Dressing up is an important part of childhood but you don’t need to keep up with the Kardashians by draping your toddler in the latest designer gear, writes Andrea Mara.
FROM her Balmain jackets to her Phoebe Philo shoes, two-year-old North West is arguably one of the best-dressed tots on the planet.
Mum Kim Kardashian teams black tutus with tiny biker jackets on her pint-sized model, and poses with her daughter as they sport matching LBDs.
Is it all just a bit of fun, or should kids be allowed to dress like, well, kids?
With gifts of Alexander Wang dresses, Lanvin skirts, and a customised Bambi t-shirt from Givenchy, it’s not surprising that North is a rather well turned out toddler.
She’s not the only celebrity child in designer clothes: Suri Cruise has been spotted in Burberry coats, Stella McCartney and Little Marc Jacobs dresses, and Roger Vivier shoes, while Harper Beckham has worn clothes by Roksanda Ilincic, Chloe, and Gucci, and she’s not even five years old.
There are pages and pages on magazine websites showcasing photos of celebrity children in designer clothes, and blogs dedicated solely to fashion worn by these famous offspring.
And it’s a little bit addictive — cute kids in gorgeous clothes, what’s not to love?
But even with the assumption that designer clothes are sometimes gifts, and sharing pictures is part of the deal, is a biker jacket the most comfortable thing for a two-year-old to wear?
“I think there’s something about living vicariously through your children which can be worrying,” says psychologist Leisha McGrath.
“The whole thing about the child as an accessory is an issue — it’s better to let a child have her own identity.
“It’s fundamentally a part of them to want to exert some control in their own lives — to establish what feels comfortable and what their preferences are.
“It’s an important part of parenting to be able to validate that for your kids and give them safe boundaries.”
There’s often a distinction between the version of ourselves we share online, and the look most of us wear every day — no doubt it’s the same for celebrities.
Similarly, we all dress up from time to time, and parents dress their kids up too .
As a mum of two girls, I don’t think there’s anything wrong with putting on a “good” dress for parties, or the odd Hollywood premiere as the case may be, as long as there’s plenty of time in the more comfortable everyday clothes that take kids effortlessly from playground to naptime.
And children love to dress up as part of play, as McGrath points out: “Dressing up and role play is a very normal part of growing up.
"It allows children to use their imagination and play act different roles — all very healthy and to be encouraged. This is very different from being ‘on parade’.
“However occasional persuasion to wear a dress for a family party is clearly going to be less damaging than daily coercion to wear something that fundamentally upsets the very being of a child.”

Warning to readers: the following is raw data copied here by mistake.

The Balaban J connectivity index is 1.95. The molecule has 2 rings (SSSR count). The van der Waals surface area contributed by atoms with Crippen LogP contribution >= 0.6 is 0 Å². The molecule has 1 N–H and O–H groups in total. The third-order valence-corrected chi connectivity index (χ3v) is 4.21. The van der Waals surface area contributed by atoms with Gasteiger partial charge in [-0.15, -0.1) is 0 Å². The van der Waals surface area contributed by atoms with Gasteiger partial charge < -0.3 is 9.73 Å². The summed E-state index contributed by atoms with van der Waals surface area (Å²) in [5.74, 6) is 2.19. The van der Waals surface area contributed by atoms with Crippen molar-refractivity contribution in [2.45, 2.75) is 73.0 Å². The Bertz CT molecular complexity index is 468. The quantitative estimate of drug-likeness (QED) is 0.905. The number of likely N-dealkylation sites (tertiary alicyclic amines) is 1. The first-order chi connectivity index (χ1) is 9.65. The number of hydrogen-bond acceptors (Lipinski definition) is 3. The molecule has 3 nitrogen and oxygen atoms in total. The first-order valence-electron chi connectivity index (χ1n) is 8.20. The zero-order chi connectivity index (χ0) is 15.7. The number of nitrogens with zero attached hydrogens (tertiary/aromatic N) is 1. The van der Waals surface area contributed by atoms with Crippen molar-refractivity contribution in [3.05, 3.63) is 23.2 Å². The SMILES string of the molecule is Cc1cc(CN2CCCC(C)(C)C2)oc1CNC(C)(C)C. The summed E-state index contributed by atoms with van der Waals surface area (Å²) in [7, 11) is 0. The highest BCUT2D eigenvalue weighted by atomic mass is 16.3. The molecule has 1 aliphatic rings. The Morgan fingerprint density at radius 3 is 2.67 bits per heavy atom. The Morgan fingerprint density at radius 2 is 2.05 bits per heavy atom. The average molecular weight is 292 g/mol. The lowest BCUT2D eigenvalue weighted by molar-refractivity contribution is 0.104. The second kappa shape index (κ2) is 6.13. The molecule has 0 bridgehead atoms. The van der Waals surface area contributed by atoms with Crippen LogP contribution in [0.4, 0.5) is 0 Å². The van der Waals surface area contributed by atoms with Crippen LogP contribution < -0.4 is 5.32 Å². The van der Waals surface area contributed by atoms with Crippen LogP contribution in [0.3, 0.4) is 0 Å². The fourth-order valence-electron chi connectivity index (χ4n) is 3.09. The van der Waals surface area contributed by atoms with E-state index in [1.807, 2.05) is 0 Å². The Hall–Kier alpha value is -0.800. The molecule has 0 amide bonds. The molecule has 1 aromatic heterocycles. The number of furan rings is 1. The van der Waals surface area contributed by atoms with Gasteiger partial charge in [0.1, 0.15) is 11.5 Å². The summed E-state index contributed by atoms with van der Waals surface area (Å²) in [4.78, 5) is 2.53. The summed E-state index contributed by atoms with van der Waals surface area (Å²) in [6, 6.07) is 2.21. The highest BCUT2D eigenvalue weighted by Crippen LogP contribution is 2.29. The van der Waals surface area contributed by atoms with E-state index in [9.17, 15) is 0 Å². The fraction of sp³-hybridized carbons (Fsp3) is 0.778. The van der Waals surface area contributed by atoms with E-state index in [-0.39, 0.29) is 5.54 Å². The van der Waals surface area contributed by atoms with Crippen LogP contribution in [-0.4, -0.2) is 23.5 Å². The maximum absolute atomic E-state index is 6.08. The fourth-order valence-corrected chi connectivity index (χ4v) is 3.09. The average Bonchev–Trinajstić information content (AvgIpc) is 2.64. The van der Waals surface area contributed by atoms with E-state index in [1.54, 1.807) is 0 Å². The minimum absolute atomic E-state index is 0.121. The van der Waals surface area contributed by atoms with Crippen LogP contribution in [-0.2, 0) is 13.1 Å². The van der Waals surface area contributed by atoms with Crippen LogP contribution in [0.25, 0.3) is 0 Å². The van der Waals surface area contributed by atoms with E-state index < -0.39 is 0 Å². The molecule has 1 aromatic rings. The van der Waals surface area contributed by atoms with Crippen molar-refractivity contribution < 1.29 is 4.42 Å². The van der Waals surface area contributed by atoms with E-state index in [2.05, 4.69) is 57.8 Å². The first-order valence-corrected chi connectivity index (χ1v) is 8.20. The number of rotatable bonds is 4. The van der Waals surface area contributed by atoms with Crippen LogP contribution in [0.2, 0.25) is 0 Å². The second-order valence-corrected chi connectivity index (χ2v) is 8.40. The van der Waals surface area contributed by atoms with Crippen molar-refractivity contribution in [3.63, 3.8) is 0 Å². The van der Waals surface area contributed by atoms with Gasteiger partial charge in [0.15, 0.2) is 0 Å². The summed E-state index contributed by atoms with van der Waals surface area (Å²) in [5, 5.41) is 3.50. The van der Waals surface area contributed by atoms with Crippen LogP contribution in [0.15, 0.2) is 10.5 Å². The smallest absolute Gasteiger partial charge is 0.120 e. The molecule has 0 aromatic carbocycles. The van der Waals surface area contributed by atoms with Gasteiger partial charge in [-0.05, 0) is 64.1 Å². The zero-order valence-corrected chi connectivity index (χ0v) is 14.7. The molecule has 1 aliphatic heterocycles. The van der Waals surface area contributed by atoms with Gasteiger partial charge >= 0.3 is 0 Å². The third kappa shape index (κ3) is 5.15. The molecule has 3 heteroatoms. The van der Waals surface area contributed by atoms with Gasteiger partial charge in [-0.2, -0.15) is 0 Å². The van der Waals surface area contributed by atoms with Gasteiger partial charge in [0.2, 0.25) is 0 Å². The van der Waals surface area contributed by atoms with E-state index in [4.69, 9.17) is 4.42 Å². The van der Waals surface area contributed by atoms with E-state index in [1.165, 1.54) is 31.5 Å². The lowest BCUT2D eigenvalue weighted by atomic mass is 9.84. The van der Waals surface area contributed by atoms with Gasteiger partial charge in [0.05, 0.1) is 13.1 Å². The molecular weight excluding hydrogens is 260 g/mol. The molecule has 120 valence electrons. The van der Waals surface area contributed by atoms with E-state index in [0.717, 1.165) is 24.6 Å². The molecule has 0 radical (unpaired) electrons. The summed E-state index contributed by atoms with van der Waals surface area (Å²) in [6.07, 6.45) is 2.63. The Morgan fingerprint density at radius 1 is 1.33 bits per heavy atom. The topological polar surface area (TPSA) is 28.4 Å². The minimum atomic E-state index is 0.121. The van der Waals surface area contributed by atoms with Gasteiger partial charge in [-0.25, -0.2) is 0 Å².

So what kind of clothes do little girls need to wear?
“They need to be comfortable and functional and of course colourful!” says Sunniva Kelly, kidswear buyer with Penneys.
“Clothing should be easy to wear, soft, and breathable. Layering pieces are best, as they can easily be pulled on and off.”
Jenny Erwin, children’s wear buyer with Arnotts, agrees: “For younger girls we find that the clothes need to be colourful and playful; for example if they have a horse or a unicorn on them then we know they will definitely sell.”
Once younger girls start to decide for themselves what they want to wear, it helps to bring them along when shopping, says Erwin.
“It’s easier for parents if they like the clothing and have an affinity with it. Most girls like tutus and dresses, with matching leggings and tights.”
She has also noticed that little girls are becoming more interested in grown-up clothes.
“We’re starting to get a feel for demand in skinny jeans and blouses which is very much a ‘mini me’ look but harder to wear and not very play-friendly.”
But basics like leggings and t-shirts are the perennial favourites.
“Easy to wear, layering pieces are the main staple for everyday wear,” says Kelly.
And the essential wardrobe for young girls? “Tutus, dresses, leggings, funky t-shirts, jeans, cardigans, fleece and rain coats would be key items,” says Erwin.
With that advice on board, and our handy tips right keeping up with the Kardashians should be child’s play.
Eight tips on clothes for girls:
1. Bring your daughter shopping with you and let her have input into what you buy.
2. Leggings, long and short-sleeved T-shirts, and cardigans are practical, usually wash well, and can be layered.
3. Tunic dresses worn with leggings or tights are handy for everyday wear.
4. Knitted jumpers and dresses look great, but check that your child doesn’t find them too scratchy, otherwise they’ll hang in the wardrobe unworn.
5. Tutus might not seem practical but lots of little girls love them, and they’re usually not expensive.
6. Pretty party dresses can be less comfortable for playtime, but have one or two in the wardrobe for special occasions.
7. Make sure she has a warm, rainproof jacket and reasonably sensible boots.
8. Let her mix and match and clash and wear things you wouldn’t normally wear.
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